Monday, 20 June 2011

Sangakkara's drought ends

Congratulations to Kumar Sangakkara on finally scoring a test hundred in England, and at a crucial time for his country. It may well be his first first-class ton in England, but he has of course made one in Wales, in a rain-curtailed match at Sophia Gardens on a previous tour.

He went up in my estimation when I read about his leisure reading in an interview conducted when England last toured Sri Lanka. While most England players would regard Dan Brown as high-brow reading, Sangakkara was catching up on Oscar Wilde.

Saturday, 18 June 2011

The fifty-six year itch

So Debbie Reynolds is having to sell off her intended museum collection of costumes? It's a sad reflection on Hollywood that it has no concern for its history.

The headline to the story in most of the media over here centres on the simple ivory-white outfit worn by Marilyn Monroe as the "girl upstairs" in "The Seven Year Itch" (1955).  Incidentally, I believe the Independent has it wrong when it says that Monroe's dress is blown up by steam. As I remember it, the grid over which she stands covers a ventilation shaft for the New York subway, and she uses the draft from passing trains to cool down in the hot summer which is the background to the film. imdb does not record that particular section of dialogue, but it does have this:

The Girl: When it gets hot like this, you know what I do? I keep my undies in the icebox! 

I don't suppose the undies are in the Debbie Reynolds sale, though.

Wednesday, 8 June 2011

Vince Cable hasn't moved; the Labour Party has.

The custom of pre-releasing speeches to the media worked to Vince Cable's disadvantage this week. The BBC picked out the most inflammatory part of what he was going to tell the GMB union, that there were hard-liners in the coalition who were itching to tighten up TU legislation given an excuse, and trailed it on virtually every news bulletin leading up to the congress. Consequently, the boo-boys were prepared and duly featured on news reports thereafter.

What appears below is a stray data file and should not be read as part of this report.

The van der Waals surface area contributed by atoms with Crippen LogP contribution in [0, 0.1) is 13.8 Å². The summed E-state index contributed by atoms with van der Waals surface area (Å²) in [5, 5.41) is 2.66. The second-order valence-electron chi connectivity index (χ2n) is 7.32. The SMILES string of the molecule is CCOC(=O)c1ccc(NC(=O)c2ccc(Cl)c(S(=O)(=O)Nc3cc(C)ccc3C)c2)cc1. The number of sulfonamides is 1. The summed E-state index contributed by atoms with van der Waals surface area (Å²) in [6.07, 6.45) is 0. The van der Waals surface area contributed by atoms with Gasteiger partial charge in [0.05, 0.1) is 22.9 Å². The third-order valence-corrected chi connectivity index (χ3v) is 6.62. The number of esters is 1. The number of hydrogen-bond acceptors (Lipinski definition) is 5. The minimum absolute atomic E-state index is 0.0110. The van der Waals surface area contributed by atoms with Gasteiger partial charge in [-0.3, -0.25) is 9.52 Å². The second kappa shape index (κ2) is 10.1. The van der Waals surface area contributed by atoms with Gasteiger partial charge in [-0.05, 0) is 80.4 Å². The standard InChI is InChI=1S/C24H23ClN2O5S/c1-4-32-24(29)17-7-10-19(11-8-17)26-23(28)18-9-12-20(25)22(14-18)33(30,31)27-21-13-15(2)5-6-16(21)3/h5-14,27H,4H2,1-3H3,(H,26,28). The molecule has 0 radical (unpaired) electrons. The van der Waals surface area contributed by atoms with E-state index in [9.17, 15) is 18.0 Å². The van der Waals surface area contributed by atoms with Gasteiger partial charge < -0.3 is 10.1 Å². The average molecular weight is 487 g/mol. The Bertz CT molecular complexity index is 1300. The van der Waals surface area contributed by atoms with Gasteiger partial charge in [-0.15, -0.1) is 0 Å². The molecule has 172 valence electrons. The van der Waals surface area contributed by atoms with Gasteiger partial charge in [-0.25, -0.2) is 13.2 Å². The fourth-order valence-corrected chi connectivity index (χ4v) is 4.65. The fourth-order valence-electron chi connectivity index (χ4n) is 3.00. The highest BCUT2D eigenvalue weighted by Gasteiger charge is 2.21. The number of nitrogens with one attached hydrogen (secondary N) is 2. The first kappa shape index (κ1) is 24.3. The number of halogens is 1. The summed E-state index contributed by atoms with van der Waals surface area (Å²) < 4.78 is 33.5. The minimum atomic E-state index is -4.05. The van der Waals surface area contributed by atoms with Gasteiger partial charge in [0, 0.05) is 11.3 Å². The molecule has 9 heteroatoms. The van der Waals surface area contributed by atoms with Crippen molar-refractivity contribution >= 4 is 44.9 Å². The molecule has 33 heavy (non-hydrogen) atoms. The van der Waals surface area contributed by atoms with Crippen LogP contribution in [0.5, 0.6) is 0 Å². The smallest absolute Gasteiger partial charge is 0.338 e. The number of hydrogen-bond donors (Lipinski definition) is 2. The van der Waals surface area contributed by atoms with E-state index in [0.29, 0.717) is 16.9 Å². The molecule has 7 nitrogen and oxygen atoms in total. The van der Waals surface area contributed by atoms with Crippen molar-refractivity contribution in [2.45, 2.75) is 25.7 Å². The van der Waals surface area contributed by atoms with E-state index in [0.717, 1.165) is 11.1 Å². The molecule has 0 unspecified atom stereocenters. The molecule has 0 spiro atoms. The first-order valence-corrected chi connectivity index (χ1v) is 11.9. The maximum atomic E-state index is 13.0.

However, as Jonathan Calder points out, there were positive aspects to the speech. One was the recollection that Vince had worked on legislation on worker participation, a long-held Liberal principle, while he was in the Labour Party and an assistant to John Smith. Several things struck me about this passage. John Smith was clearly sold on the German model, which was more social democratic than socialist. If he had lived, would a Smith government in 1997 have revived the plans? Secondly, it is interesting that Vince should have brought the subject up in front of a trade union audience now. It strikes me that co-ownership and schemes involving workers on management boards are disliked by full-time union officials, because they could be a threat to their livelihoods or to the political ambitions of the ideologically-driven people. It looks as if Vince was going over the heads of the officials to the activists on the shop floor.

It is unlikely that workplace democracy is going to feature in the immediate future plans of Labour, ever more dependent on union money. The Conservatives have in the past encouraged wider share ownership, but that is not the same thing. David Cameron has gone further in speaking up for worker co-ops - but only in the public sector, as part of his Big Society. It is up to the Liberal Democrats to see the policy through in industry as a whole.

Thursday, 2 June 2011


When I first heard the word "frack" the image of a vintage computer game arose. However, bad puns apart, the concept is more serious, as Peter Black's news release makes clear. There is a description of the process, which breaks up shale to release methane, in yesterday's Independent.

Peter draws attention to an application to frack in Maesteg, but Centrica are also considering extracting methane from the area of Cilfrew. (Application P2010/0382 refers) Centrica has published a Q&A as a pdf here, which should perhaps be read in conjunction with today's Indy. It is reported that New York state's Attorney-General has filed a lawsuit against the US federal government for failing to carry out an environmental risk assessment of fracking.